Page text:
The Razr is a cellular telephone designed, manufactured, and sold by Motorola. The Razr's distinctive feature is it's unusual proportions, being wider and thinner than most models available at the time of it's introduction. It's flip-phone body and flush keyboard, complemented by the unit's extremely low weight, make the Razr one of the most comfortable phones to operate. Advanced features such as the dual display, video camera, speakerphone, and bluetooth support make the Razr as functional as it is stylish, and help justify the high price of the device.
The GSM Razr V3 cellphone was introduced to the market in 2004, outselling all other flip-phone designs within one year of it's release and becoming the top-selling cellphone of all time before it's second birthday. Numerous models and variations were sold, with improved cameras, CDMA as well as GSM models, increased internal memory, and memory card slots. In May 2007, Motorola upgraded the Razr brand with the Razr2. Boasting two internal cameras, an improved external screen, and automatic voice leveling system, the new phones are expected to outsell even the original Razr V3. The Razr2 is 2 mm thinner than the V3, and runs the stable open source Linux operating system.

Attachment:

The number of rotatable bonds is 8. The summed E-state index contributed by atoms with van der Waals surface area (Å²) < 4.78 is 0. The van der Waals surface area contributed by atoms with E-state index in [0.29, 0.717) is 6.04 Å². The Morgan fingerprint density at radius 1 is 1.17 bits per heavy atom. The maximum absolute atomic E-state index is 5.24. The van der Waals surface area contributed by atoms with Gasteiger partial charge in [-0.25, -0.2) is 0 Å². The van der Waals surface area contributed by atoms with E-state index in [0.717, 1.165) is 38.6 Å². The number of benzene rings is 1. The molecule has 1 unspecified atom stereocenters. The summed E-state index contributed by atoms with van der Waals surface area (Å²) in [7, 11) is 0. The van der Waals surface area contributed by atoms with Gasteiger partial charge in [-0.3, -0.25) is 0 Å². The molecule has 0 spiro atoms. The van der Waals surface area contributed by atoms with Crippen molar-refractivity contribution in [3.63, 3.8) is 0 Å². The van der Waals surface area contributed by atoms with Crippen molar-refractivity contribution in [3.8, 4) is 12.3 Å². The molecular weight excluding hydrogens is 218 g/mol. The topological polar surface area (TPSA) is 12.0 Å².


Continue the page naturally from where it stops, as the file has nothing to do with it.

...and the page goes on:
Although the Razr is considered a runaway hit, the phone is not without criticism. The small Li-Ion battery drains after seven hours of regular use, and even faster if a bluetooth headset is used. Typical of Motorola cellphones, the Razr's menu system is considered cumbersome and difficult to use. The die-cut metal keypad lacks tactile feedback, and joints are often not sealed properly, allowing dust to enter the case. The build quality of some Razr V3 models was notoriously poor, with bent and warped panels being common traits of the phone. Additionally, the screen is protected by a glare-prone translucent cover as opposed to an anti-glare coating. This, combined with the low level of backlighting, make outdoor use of the Razr very difficult.
Hardware Technology Questions